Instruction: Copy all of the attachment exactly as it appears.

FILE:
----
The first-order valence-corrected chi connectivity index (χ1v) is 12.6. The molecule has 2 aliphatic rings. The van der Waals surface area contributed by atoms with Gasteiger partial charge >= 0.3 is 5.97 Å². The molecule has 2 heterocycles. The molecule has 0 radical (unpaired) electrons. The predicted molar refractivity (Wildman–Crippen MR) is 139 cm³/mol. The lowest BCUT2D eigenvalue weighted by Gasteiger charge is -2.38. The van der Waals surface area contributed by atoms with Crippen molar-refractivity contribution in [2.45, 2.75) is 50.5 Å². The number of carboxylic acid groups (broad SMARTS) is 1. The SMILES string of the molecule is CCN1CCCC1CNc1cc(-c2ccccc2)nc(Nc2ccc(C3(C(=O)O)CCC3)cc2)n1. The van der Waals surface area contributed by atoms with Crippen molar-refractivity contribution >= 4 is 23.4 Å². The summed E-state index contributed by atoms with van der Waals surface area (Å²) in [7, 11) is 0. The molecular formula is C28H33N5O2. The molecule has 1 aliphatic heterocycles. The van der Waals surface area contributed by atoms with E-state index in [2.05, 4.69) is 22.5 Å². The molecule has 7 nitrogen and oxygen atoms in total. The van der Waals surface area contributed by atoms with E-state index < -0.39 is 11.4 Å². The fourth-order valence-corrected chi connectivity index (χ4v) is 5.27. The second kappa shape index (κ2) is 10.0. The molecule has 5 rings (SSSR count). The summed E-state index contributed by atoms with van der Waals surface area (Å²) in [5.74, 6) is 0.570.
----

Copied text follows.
The first-order valence-corrected chi connectivity index (χ1v) is 12.6. The molecule has 2 aliphatic rings. The van der Waals surface area contributed by atoms with Gasteiger partial charge >= 0.3 is 5.97 Å². The molecule has 2 heterocycles. The molecule has 0 radical (unpaired) electrons. The predicted molar refractivity (Wildman–Crippen MR) is 139 cm³/mol. The lowest BCUT2D eigenvalue weighted by Gasteiger charge is -2.38. The van der Waals surface area contributed by atoms with Crippen molar-refractivity contribution in [2.45, 2.75) is 50.5 Å². The number of carboxylic acid groups (broad SMARTS) is 1. The SMILES string of the molecule is CCN1CCCC1CNc1cc(-c2ccccc2)nc(Nc2ccc(C3(C(=O)O)CCC3)cc2)n1. The van der Waals surface area contributed by atoms with Crippen molar-refractivity contribution >= 4 is 23.4 Å². The summed E-state index contributed by atoms with van der Waals surface area (Å²) in [7, 11) is 0. The molecular formula is C28H33N5O2. The molecule has 1 aliphatic heterocycles. The van der Waals surface area contributed by atoms with E-state index in [2.05, 4.69) is 22.5 Å². The molecule has 7 nitrogen and oxygen atoms in total. The van der Waals surface area contributed by atoms with E-state index < -0.39 is 11.4 Å². The fourth-order valence-corrected chi connectivity index (χ4v) is 5.27. The second kappa shape index (κ2) is 10.0. The molecule has 5 rings (SSSR count). The summed E-state index contributed by atoms with van der Waals surface area (Å²) in [5.74, 6) is 0.570.